ALWAYS read your letters aloud. This is a valuable tip from professional editors. ALWAYS have at least one outside person read your letters. Your “reader” should be someone who will tell you the truth, especially when you don’t make things clear or you need to tone the letter down. Ask your “reader” to pretend that he or she is a Stranger. You want your reader to tell you if you answered the three questions we listed at the beginning of this chapter:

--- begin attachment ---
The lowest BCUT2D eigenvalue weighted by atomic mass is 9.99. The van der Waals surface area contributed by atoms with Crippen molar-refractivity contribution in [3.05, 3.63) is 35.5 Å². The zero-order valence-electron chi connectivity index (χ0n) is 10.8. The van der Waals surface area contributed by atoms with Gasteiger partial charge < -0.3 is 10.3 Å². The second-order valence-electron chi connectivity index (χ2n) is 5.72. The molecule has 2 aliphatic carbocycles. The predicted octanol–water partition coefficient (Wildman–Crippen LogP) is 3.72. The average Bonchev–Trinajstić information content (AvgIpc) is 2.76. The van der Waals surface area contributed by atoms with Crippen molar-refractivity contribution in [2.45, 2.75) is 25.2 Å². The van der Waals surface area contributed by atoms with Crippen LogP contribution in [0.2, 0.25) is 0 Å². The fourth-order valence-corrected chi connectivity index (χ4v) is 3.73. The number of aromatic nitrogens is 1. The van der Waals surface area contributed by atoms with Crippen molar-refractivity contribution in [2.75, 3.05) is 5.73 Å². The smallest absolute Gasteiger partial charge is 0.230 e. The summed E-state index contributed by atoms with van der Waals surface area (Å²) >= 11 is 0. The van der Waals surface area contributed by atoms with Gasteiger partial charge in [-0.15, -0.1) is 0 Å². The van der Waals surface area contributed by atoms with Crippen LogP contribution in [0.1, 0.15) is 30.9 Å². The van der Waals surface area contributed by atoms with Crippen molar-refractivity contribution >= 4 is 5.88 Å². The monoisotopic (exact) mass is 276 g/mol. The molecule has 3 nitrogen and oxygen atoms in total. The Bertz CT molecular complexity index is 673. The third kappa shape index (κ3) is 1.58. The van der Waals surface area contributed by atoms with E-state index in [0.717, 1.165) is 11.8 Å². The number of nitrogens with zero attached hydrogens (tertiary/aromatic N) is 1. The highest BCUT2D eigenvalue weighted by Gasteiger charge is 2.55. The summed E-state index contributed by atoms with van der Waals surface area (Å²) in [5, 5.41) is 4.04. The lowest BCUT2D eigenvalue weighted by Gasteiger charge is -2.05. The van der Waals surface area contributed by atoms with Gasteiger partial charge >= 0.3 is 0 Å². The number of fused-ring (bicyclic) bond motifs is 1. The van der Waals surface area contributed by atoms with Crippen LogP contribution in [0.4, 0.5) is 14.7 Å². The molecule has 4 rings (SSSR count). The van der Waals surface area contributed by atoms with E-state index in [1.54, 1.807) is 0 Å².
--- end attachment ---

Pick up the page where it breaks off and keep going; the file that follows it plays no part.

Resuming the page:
- What am I trying to accomplish?
- What do I want?
- What are my goals?
The answers to these questions must be clear. After your “Stranger” has read the draft of your letter, ask the person to answer these questions. If the reader cannot answer these questions clearly, it means you haven’t expressed yourself clearly. Remember: your letter is to the Stranger, not the special ed supervisor or the social service administrator. If you find yourself explaining your real point to the reader, stop, and write down the explanation. Incorporate this into your letter.
Reprinted with permission From Hawaii Foster Parent Association Newsletter, June 2003